An award-winning film program for people living with disability will be delivered in partnership with RMIT.
Bus Stop Films has announced that young adults with a disability living in Melbourne can enrol in its award-winning Accessible Film Studies Program from 1 November.
Led by passionate filmmakers and industry experts, the 40-week program gives students the opportunity to visit film production companies, work with professional filmmakers and learn both theoretical and practical approaches.
Professor Lisa French, Dean of the School of Media and Communication, said the partnership with Bus Stop Films would provide a new way for young people to enter the industry and share their stories and ideas.
“We’re thrilled to be joining forces with Bus Stop Films, which gives students an incredible opportunity.
“RMIT and the School of Media and Communication are committed to inclusion and innovation, and Bus Stop Films nurtures creatives who might have been left out of the mix due to a lack of training opportunities," French said.
“To support the best possible outcomes for our screen industry, it is essential that it draws on all the available perspectives and talent—and this program brings that talent into the mix.”
Bus Stop Films has produced close to 50 films that have won more than 80 awards and reached audiences of more than 45 million people worldwide.
The not-for-profit organisation aims to generate genuine work opportunities for those from under-represented groups in the film industry, and advocate for a more inclusive film industry and society at large.
CEO of Bus Stop Films Tracey Corbin-Matchett said she was thrilled the organisation was expanding into Melbourne and joining the dynamic local screen industry.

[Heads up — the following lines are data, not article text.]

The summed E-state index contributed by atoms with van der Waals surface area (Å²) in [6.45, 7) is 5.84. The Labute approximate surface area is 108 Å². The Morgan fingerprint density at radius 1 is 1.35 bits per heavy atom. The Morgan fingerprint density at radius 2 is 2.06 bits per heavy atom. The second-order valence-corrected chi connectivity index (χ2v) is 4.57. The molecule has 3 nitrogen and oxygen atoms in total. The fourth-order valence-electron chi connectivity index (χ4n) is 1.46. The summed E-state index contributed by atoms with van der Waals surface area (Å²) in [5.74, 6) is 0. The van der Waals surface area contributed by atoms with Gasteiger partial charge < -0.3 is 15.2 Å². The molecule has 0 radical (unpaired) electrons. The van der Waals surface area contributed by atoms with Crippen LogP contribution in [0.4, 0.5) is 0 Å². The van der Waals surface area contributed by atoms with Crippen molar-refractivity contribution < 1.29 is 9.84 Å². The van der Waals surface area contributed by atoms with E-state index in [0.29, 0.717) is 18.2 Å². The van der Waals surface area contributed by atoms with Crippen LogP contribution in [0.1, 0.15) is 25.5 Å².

“We are grateful to have the support of RMIT University to deliver creative opportunities for people living with disability in filmmaking.”
“Bus Stop Films is at the forefront of shaping culture and societal views through the power of storytelling, and through our programs we can support people with living with disabilities to have the platform to tell their stories, their way,” Corbin said.
The program also helps to improve students’ literacy and social engagement, enhancing their employability and confidence. Fees can be paid through a student’s NDIS package.
Bus Stop Films is offering a free series of taster workshops at RMIT every Saturday from 27 November to 11 December. The two-hour sessions will offer potential students, their families and their carers insights into the learning experience. COVID-safe practices will be in place.
For more information and to register, visit www.busstopfilms.com.au/programs/
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Acknowledgement of Country
RMIT University acknowledges the people of the Woi wurrung and Boon wurrung language groups of the eastern Kulin Nation on whose unceded lands we conduct the business of the University. RMIT University respectfully acknowledges their Ancestors and Elders, past and present. RMIT also acknowledges the Traditional Custodians and their Ancestors of the lands and waters across Australia where we conduct our business - Artwork 'Luwaytini' by Mark Cleaver, Palawa.